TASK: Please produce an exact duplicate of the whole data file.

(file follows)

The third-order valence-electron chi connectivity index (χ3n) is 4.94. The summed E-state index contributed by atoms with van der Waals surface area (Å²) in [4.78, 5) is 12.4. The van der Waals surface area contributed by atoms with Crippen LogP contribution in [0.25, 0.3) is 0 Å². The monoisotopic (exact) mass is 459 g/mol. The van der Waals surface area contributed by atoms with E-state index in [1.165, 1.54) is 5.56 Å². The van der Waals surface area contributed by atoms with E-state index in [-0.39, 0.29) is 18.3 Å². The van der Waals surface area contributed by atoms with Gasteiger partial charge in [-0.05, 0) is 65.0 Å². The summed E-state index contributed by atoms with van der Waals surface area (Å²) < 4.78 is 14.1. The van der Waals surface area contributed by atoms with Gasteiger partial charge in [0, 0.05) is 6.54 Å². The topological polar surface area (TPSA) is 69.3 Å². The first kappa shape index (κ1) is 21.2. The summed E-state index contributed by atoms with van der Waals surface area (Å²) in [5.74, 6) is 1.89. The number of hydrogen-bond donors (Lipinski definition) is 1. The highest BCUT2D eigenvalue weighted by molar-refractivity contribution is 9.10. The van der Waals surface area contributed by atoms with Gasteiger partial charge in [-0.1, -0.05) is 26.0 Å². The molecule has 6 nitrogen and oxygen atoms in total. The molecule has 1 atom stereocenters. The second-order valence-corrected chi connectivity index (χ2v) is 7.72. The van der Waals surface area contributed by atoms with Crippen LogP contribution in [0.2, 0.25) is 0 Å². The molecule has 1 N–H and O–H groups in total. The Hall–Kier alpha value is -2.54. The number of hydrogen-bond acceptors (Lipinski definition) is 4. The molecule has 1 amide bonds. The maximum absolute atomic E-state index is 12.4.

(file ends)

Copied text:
The third-order valence-electron chi connectivity index (χ3n) is 4.94. The summed E-state index contributed by atoms with van der Waals surface area (Å²) in [4.78, 5) is 12.4. The van der Waals surface area contributed by atoms with Crippen LogP contribution in [0.25, 0.3) is 0 Å². The monoisotopic (exact) mass is 459 g/mol. The van der Waals surface area contributed by atoms with E-state index in [1.165, 1.54) is 5.56 Å². The van der Waals surface area contributed by atoms with E-state index in [-0.39, 0.29) is 18.3 Å². The van der Waals surface area contributed by atoms with Gasteiger partial charge in [-0.05, 0) is 65.0 Å². The summed E-state index contributed by atoms with van der Waals surface area (Å²) < 4.78 is 14.1. The van der Waals surface area contributed by atoms with Gasteiger partial charge in [0, 0.05) is 6.54 Å². The topological polar surface area (TPSA) is 69.3 Å². The first kappa shape index (κ1) is 21.2. The summed E-state index contributed by atoms with van der Waals surface area (Å²) in [5.74, 6) is 1.89. The number of hydrogen-bond donors (Lipinski definition) is 1. The highest BCUT2D eigenvalue weighted by molar-refractivity contribution is 9.10. The van der Waals surface area contributed by atoms with Gasteiger partial charge in [-0.1, -0.05) is 26.0 Å². The molecule has 6 nitrogen and oxygen atoms in total. The molecule has 1 atom stereocenters. The second-order valence-corrected chi connectivity index (χ2v) is 7.72. The van der Waals surface area contributed by atoms with Crippen LogP contribution in [0.2, 0.25) is 0 Å². The molecule has 1 N–H and O–H groups in total. The Hall–Kier alpha value is -2.54. The number of hydrogen-bond acceptors (Lipinski definition) is 4. The molecule has 1 amide bonds. The maximum absolute atomic E-state index is 12.4.